San Pedro


I had become enchanted with San Pedro long before I discovered that a great American poet lived there.

Every other weekend my wife and I would drive 40 minutes or more just to bask in a small, unassuming low cost ocean community or leisurely cruise through a modest neighborhood always magically enveloped in a refreshing breeze, a trip always ending near a giant Korean Bell on top of a picturesque hill. The temple overlooked the ocean and was just around the corner from a small bikers’ bar. The bar was a genuine all American drinking hole, off the beaten track, often with Harleys parked in front of it.

I don’t think that my woman and I ever discussed the Poet who lived near by. (Maybe once and in passing as in “doesn’t Chinaski live somewhere here? Yes, he does.” - that’s probably all we spoke on the subject). Strange, considering that she was a talented and educated American writer and I was a starry eyed immigrant, nuts about every local film or a literary icon. The Poet was already a huge name. Yet neither of us made a move toward him.

OK, I do remember my inner voice once going - “suppose I find the guy (I didn’t really understand his poetry, probably didn’t even bother to fully enter anything he wrote, but was aware of his statue, so was considering approaching him out of sheer snobbery,) so suppose I find this guy and than what? What would I say to him?” That’s why I didn’t attempt a meeting.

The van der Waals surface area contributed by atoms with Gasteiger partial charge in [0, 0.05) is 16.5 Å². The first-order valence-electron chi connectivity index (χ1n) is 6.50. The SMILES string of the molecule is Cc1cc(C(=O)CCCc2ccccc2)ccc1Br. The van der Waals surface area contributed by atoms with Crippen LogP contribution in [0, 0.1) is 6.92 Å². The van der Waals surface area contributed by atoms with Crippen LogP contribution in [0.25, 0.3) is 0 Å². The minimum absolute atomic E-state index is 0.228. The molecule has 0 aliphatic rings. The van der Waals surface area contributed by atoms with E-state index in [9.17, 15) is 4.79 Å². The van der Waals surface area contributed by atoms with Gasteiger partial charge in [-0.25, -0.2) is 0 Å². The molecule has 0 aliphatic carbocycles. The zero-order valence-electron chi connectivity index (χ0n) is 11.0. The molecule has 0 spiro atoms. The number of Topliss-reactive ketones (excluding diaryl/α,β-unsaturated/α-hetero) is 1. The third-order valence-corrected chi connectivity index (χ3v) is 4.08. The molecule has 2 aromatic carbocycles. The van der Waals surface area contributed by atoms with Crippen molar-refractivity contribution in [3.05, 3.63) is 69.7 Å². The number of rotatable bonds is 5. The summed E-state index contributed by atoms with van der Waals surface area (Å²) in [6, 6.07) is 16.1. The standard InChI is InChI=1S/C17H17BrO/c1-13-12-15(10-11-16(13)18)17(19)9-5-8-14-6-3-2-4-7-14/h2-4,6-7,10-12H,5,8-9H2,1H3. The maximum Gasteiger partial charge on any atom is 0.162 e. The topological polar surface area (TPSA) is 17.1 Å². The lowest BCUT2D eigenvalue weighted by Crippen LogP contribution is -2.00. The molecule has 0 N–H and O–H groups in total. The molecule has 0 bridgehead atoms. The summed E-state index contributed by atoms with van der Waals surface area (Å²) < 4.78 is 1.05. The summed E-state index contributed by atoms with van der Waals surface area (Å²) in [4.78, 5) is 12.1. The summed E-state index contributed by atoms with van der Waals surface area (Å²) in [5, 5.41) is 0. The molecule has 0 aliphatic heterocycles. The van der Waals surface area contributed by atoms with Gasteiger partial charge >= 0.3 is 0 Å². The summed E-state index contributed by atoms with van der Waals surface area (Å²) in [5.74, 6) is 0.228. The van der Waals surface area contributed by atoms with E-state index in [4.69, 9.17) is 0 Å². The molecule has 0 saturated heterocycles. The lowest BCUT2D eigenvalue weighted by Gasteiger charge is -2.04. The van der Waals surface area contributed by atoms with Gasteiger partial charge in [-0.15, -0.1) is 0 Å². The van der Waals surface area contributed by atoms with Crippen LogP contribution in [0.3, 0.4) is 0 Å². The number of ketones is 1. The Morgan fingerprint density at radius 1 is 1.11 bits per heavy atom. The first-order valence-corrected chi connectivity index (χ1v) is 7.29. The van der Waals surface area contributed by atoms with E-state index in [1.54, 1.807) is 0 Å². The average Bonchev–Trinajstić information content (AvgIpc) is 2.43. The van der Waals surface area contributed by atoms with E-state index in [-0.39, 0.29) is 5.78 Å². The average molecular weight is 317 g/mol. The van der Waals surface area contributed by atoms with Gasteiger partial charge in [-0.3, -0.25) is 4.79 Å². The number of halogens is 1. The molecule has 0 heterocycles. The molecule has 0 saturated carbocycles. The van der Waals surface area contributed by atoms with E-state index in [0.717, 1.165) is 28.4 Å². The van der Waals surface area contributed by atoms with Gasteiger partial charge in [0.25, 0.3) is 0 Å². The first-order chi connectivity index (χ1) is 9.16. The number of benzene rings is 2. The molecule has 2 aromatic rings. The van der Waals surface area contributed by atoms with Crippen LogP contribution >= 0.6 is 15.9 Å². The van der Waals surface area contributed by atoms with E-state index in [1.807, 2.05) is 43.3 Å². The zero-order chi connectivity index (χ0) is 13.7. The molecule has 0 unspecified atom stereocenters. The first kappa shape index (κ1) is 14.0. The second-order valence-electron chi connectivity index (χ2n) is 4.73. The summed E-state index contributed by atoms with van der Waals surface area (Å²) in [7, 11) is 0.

Why wasn’t she inquiring about the Poet? What was her reason? I do not know. Never asked. Now, I am curious.

I know however that we both loved San Pedro and felt charged and invigorated each time we visited the place.

Now, after all those years, swimming in his writings, I suspect that part of the magic of going there could be him, after all.

Perhaps our souls were smarter than our minds. Because do we have to meet a poet face to face to feel his tune? Do we have to go through an awkward social dance to drink from his poetic well? Doesn’t a true giant of feeling and words and life exist beyond his living room, a modest fence, perhaps a barking dog or a socially required trip to a near by liqueur store? (I bet that's how it would go.)

BS Pawel, a voice says. It’s all BS. You had a chance to meet him and you blew it. Now you read him and you think you understand him, but he is no more.

I silence the voice and cry: Chinaski, my friend! Why haven’t we talked? I understand your every line, I get your pain, elation and wonder. Every action and non action of yours is clear, a must, saving grace. Couldn’t we have talked about it then?

No, Pawel we could have not. That’s how it works. You just read on. And don’t you ever forget San Pedro.

1 comment:

  1. According to Wikipedia, Chinaski, is a fictional character invented by Bukowski. I remember all that you describe so well, except wishing to meet Bukowski (or Chinaski) since I don't care for his writing.

    This reminds me of an argument my aunts had with one yelling at the other, "Don't tell me you don't remember Esther Golding!"

    Memory, like God, has a fantastic sense of humor.

    Thank you for bringing back those lovely scenes that we lived in San Pedro.